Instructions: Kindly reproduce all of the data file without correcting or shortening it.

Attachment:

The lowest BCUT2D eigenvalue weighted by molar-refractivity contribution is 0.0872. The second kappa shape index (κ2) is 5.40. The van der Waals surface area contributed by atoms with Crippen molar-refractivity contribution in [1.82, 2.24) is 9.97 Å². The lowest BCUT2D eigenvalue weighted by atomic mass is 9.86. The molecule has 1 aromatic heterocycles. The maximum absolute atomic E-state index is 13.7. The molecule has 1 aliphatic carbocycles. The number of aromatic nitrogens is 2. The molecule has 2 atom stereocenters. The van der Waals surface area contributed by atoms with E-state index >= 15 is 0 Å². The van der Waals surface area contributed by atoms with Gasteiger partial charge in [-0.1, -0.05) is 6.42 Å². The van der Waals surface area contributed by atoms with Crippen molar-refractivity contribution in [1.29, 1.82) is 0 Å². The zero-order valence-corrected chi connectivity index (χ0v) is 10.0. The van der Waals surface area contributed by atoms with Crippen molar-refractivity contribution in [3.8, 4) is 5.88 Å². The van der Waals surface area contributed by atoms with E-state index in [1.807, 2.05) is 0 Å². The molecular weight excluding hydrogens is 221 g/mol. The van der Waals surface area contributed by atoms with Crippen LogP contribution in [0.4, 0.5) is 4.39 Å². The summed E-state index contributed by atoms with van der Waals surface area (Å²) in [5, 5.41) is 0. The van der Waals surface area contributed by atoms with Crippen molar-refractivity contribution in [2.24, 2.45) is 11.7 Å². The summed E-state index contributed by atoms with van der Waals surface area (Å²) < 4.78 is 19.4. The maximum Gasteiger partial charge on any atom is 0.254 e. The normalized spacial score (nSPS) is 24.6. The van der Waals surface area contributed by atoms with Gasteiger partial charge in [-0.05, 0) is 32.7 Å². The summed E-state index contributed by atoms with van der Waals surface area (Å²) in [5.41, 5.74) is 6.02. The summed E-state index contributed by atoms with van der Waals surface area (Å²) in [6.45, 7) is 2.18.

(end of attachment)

The lowest BCUT2D eigenvalue weighted by molar-refractivity contribution is 0.0872. The second kappa shape index (κ2) is 5.40. The van der Waals surface area contributed by atoms with Crippen molar-refractivity contribution in [1.82, 2.24) is 9.97 Å². The lowest BCUT2D eigenvalue weighted by atomic mass is 9.86. The molecule has 1 aromatic heterocycles. The maximum absolute atomic E-state index is 13.7. The molecule has 1 aliphatic carbocycles. The number of aromatic nitrogens is 2. The molecule has 2 atom stereocenters. The van der Waals surface area contributed by atoms with E-state index >= 15 is 0 Å². The van der Waals surface area contributed by atoms with Gasteiger partial charge in [-0.1, -0.05) is 6.42 Å². The van der Waals surface area contributed by atoms with Crippen molar-refractivity contribution in [1.29, 1.82) is 0 Å². The zero-order valence-corrected chi connectivity index (χ0v) is 10.0. The van der Waals surface area contributed by atoms with Crippen molar-refractivity contribution in [3.8, 4) is 5.88 Å². The van der Waals surface area contributed by atoms with E-state index in [1.807, 2.05) is 0 Å². The molecular weight excluding hydrogens is 221 g/mol. The van der Waals surface area contributed by atoms with Crippen LogP contribution in [0.4, 0.5) is 4.39 Å². The summed E-state index contributed by atoms with van der Waals surface area (Å²) in [5, 5.41) is 0. The van der Waals surface area contributed by atoms with Crippen molar-refractivity contribution in [2.24, 2.45) is 11.7 Å². The summed E-state index contributed by atoms with van der Waals surface area (Å²) < 4.78 is 19.4. The maximum Gasteiger partial charge on any atom is 0.254 e. The normalized spacial score (nSPS) is 24.6. The van der Waals surface area contributed by atoms with Gasteiger partial charge in [-0.05, 0) is 32.7 Å². The summed E-state index contributed by atoms with van der Waals surface area (Å²) in [5.41, 5.74) is 6.02. The summed E-state index contributed by atoms with van der Waals surface area (Å²) in [6.45, 7) is 2.18.